For the last several months, the Charleston Trident Association of Realtors has been holding a string of luncheons and other informational sessions to teach its members about changes to the federal flood insurance program.
The goal is to ensure association members know how home sales could be affected by the Biggert-Waters Flood Insurance Reform and Modernization Act, a 2012 law that's expected to raise flood premiums for property owners.
Such educational sessions are expected to become more commonplace under the leadership of Corwyn Melette, the trade group's new president.
"I want to make sure that when there is something of importance, like flood insurance, that we make sure that our members understand the issue," Melette said.
Melette, 39, assumed leadership of the 3,900-member association this month, replacing past president Owen Tyler, a Carolina One Realtor who served his one-year stint in 2013.
Melette, founder and broker-in-charge of North Charleston real estate firm Corwyn J. Melette and Associates, also marks the first African-American president of the association, which traces its roots to the 1907 founding of the Charleston Real Estate Exchange.
Melette downplayed his being named the association's first black president.
"Despite whatever, a person can, you can and I can," he said. "I didn't set out to do this, or for this to happen. I just set out to do and operate the way that I can. My business is diverse, our association's membership is diverse, and being the first African-American of color is humbling and to me that it's proof there is nothing different."
Association nominating committee Chair Rob Woodul said Melette was chosen for the passion he has for the industry.
"He understands that being a Realtor is more than selling homes - that it includes being active in the legislative community to protect our members and industry from unnecessary regulation that could negatively impact our business and giving back to the community through our philanthropic efforts like Reading with Realtors and the Realtors Housing Opportunities Fund," Woodul said.
Melette assumes the leadership role after working on various committees and panels at the association for several years. In 2011, he received the group's Realtor of the Year award. He's also stepping into the group's top volunteer role as the real estate market rebounds sharply from the fallout of the last recession.
On his watch, the association will be looking at several issues that could affect its members, including state property tax reform.
"We have a tax system that is weighed heavy on property owners in South Carolina, and there are other states that don't have that," Melette said. "We are weighed very heavily, and not that it penalizes those for being property owners, but it does put the burden of government infrastructure and all those things on property owners."
His other marching orders include championing for delays to the federal flood insurance reforms. The Biggert-Waters law was crafted to overhaul the debt-laden National Flood Insurance Program. The reforms include new flood maps, and they also eliminate subsidies for policies and rate increases that average 10 percent.
One major sticking point for the real estate industry is a provision that eliminates any subsidies on a flood policy once a property is sold. Experts have said that would hurt home sales, especially in such coastal regions like the Lowcountry.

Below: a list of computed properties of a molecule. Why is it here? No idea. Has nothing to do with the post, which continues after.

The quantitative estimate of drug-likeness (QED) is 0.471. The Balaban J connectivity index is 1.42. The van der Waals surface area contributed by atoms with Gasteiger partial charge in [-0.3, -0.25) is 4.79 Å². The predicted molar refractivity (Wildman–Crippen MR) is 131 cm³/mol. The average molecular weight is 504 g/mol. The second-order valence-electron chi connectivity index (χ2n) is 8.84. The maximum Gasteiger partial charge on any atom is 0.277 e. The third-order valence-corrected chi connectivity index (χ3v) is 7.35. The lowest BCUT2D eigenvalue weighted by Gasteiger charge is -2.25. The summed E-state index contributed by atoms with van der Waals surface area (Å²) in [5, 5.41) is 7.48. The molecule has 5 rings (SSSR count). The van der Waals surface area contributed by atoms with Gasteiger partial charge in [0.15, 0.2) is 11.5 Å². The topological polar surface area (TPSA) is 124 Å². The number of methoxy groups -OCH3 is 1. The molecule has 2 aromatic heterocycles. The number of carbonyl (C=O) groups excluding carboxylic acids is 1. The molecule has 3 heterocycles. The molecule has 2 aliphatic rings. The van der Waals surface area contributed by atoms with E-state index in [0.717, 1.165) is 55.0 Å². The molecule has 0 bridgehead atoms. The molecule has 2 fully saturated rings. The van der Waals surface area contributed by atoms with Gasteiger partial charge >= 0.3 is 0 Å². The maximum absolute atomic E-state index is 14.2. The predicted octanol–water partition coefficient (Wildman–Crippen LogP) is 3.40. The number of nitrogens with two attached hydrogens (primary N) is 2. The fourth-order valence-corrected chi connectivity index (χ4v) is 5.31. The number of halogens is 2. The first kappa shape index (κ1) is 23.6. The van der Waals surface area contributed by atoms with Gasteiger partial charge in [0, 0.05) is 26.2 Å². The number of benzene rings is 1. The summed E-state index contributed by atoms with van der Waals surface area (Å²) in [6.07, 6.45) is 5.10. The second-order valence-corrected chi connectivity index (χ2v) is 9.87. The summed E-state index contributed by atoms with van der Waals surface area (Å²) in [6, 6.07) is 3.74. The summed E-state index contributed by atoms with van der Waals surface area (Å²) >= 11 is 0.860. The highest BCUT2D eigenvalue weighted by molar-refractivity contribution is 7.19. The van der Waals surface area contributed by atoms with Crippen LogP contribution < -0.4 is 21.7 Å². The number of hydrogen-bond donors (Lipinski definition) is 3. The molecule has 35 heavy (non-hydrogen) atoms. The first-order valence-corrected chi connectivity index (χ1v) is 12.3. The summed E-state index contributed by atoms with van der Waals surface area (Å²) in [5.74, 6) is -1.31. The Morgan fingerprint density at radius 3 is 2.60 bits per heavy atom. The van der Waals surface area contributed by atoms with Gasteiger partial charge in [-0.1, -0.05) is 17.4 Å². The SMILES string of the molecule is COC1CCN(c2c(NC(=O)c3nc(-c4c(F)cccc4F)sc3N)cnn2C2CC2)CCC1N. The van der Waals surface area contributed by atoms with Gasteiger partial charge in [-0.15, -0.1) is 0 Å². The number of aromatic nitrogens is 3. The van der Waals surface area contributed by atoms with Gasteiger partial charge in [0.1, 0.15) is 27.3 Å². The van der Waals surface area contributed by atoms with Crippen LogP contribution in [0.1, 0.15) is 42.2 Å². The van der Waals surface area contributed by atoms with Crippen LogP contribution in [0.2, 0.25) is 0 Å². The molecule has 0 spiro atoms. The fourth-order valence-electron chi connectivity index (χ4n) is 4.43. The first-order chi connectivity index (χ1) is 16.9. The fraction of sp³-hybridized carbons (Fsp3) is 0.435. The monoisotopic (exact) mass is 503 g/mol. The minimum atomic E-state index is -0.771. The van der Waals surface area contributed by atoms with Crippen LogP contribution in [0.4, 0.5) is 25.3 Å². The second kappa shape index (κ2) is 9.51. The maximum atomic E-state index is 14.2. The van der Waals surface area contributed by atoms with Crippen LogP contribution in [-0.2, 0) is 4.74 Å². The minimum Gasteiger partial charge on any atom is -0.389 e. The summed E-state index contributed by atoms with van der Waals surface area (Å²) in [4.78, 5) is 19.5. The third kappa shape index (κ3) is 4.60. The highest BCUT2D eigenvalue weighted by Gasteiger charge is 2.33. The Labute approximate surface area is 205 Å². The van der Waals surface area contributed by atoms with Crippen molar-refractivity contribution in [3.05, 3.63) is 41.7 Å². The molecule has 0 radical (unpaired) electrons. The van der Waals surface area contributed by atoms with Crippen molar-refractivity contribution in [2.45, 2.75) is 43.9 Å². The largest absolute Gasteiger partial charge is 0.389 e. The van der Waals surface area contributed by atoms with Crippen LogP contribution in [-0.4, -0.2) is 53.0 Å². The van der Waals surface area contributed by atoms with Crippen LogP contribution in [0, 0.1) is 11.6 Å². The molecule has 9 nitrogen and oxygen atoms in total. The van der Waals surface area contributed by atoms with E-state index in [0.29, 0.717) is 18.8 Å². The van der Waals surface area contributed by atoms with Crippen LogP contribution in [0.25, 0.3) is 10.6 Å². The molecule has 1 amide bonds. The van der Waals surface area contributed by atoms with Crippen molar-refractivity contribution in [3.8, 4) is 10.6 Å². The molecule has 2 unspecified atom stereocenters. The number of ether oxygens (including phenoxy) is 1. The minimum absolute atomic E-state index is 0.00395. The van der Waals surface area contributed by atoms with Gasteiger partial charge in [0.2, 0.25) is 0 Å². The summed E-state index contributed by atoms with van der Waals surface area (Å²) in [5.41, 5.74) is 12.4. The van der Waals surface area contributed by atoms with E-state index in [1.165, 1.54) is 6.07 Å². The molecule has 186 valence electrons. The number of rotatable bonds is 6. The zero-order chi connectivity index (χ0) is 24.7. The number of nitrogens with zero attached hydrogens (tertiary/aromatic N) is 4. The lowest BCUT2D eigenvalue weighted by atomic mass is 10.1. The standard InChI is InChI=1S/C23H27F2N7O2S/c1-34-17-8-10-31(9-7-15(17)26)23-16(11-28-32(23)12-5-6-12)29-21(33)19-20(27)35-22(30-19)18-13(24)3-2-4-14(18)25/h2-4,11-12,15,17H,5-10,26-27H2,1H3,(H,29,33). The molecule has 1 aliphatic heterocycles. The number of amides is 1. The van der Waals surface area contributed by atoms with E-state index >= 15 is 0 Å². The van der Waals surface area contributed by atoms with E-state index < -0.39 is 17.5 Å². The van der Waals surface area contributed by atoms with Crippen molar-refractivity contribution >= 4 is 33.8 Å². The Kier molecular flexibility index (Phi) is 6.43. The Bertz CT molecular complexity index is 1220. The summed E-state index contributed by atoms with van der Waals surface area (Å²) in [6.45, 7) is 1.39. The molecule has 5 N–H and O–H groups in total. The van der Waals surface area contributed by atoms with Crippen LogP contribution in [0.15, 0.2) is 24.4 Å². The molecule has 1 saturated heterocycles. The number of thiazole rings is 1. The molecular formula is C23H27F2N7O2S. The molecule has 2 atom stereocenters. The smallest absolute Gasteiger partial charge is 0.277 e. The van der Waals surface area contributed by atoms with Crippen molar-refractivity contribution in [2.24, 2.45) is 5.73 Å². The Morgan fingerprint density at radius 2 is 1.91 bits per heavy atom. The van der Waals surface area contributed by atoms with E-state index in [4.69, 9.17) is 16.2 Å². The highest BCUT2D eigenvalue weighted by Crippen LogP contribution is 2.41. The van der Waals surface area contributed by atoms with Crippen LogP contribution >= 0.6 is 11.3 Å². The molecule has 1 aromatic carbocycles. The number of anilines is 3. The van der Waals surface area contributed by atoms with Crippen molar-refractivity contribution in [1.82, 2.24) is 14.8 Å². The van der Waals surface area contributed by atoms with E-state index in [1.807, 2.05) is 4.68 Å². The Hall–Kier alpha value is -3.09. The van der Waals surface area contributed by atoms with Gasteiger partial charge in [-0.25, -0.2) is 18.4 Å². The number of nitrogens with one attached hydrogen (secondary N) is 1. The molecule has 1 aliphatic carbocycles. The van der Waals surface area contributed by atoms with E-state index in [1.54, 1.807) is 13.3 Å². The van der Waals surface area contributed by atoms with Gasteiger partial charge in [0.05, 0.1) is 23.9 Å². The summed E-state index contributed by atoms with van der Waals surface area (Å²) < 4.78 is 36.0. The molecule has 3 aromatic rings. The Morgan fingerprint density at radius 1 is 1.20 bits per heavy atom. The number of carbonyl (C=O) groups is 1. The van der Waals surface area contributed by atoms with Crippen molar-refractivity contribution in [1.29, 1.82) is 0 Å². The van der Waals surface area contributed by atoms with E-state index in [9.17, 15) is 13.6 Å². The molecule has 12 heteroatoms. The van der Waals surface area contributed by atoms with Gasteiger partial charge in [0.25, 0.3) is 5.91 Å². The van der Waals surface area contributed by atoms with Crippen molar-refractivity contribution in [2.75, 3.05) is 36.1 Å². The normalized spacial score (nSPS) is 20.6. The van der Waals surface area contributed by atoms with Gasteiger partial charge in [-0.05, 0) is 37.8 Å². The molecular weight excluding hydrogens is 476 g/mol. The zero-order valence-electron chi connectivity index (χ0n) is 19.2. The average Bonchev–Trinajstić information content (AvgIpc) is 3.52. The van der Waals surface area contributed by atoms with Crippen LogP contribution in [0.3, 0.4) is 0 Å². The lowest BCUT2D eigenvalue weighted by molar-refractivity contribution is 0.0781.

The Charleston association is also seeking a new headquarters since its current home within the S.C. Research Authority campus on International Boulevard was purchased by Boeing Co. as part of its continued growth in the Lowcountry.
Melette said he's always had an interest in educating people about the home-buying process, from new agents to first-time purchasers.
"I've helped people who never thought they could buy a house buy a house," he said. "Home ownership is possible for everyone, you just have to have the right circumstances and meet the right people to encourage you do it and get the right information along the way."
His hands-on approach should help the association, said Wil Riley, the group's CEO. "Corwyn's philosophy is to lead by example - in addition to running his brokerage. He is out in the field working every day, and every day, he succeeds at the challenge of providing an excellent buying or selling experience to his clients while serving as a leader and mentor to his team of agents," Riley said.
Melette learned about the real estate market at an early age, tagging along with his grandfather, who was a property manager in the Pee Dee region. He initially planned to follow that same career path roughly a decade ago when he got his real estate license.
But Melette sidelined that goal and got into sales in the Charleston region.
Melette started as an associate at Weichert Realtors/Dean-Kelby. He left the firm in 2008 to head Complete Action Real Estate Services, a for-profit subsidiary of North Charleston-based Family Services Inc. that lists and sells affordable housing in the three-county area.
"You can make real estate your ministry," he said. "I've taken that and I've set out to help people."
In 2012, Melette formed his own real estate firm that specializes in first-time buyers. Melette said he is looking to add to his firm's roster of four agents.
He also is looking to follow through with his plans to invest in income-producing property.
"I am hopeful that 2014 is my year to really get in and do it," Melette said.
Reach Tyrone Richardson at 937-5550 or twitter.com/tyrichardsonPC.